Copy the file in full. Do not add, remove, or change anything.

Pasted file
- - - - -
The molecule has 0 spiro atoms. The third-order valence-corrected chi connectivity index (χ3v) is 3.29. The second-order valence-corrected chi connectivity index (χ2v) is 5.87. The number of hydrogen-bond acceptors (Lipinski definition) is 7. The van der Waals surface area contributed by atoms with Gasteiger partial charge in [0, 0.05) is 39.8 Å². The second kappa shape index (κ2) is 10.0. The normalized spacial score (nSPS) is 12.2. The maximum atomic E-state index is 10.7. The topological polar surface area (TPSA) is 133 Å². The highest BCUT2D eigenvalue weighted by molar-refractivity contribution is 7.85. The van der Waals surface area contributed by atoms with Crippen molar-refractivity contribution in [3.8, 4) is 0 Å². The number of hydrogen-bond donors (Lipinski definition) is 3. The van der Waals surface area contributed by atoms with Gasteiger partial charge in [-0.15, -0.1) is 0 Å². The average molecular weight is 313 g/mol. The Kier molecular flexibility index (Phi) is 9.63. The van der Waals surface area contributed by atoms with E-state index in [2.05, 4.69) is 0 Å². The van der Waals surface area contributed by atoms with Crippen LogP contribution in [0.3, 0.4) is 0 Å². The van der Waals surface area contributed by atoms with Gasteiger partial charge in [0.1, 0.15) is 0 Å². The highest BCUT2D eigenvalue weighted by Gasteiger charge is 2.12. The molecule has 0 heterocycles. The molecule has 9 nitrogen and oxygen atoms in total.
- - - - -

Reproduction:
The molecule has 0 spiro atoms. The third-order valence-corrected chi connectivity index (χ3v) is 3.29. The second-order valence-corrected chi connectivity index (χ2v) is 5.87. The number of hydrogen-bond acceptors (Lipinski definition) is 7. The van der Waals surface area contributed by atoms with Gasteiger partial charge in [0, 0.05) is 39.8 Å². The second kappa shape index (κ2) is 10.0. The normalized spacial score (nSPS) is 12.2. The maximum atomic E-state index is 10.7. The topological polar surface area (TPSA) is 133 Å². The highest BCUT2D eigenvalue weighted by molar-refractivity contribution is 7.85. The van der Waals surface area contributed by atoms with Crippen molar-refractivity contribution in [3.8, 4) is 0 Å². The number of hydrogen-bond donors (Lipinski definition) is 3. The van der Waals surface area contributed by atoms with Gasteiger partial charge in [-0.15, -0.1) is 0 Å². The average molecular weight is 313 g/mol. The Kier molecular flexibility index (Phi) is 9.63. The van der Waals surface area contributed by atoms with E-state index in [2.05, 4.69) is 0 Å². The van der Waals surface area contributed by atoms with Crippen LogP contribution in [0.3, 0.4) is 0 Å². The van der Waals surface area contributed by atoms with Gasteiger partial charge in [0.1, 0.15) is 0 Å². The highest BCUT2D eigenvalue weighted by Gasteiger charge is 2.12. The molecule has 0 heterocycles. The molecule has 9 nitrogen and oxygen atoms in total.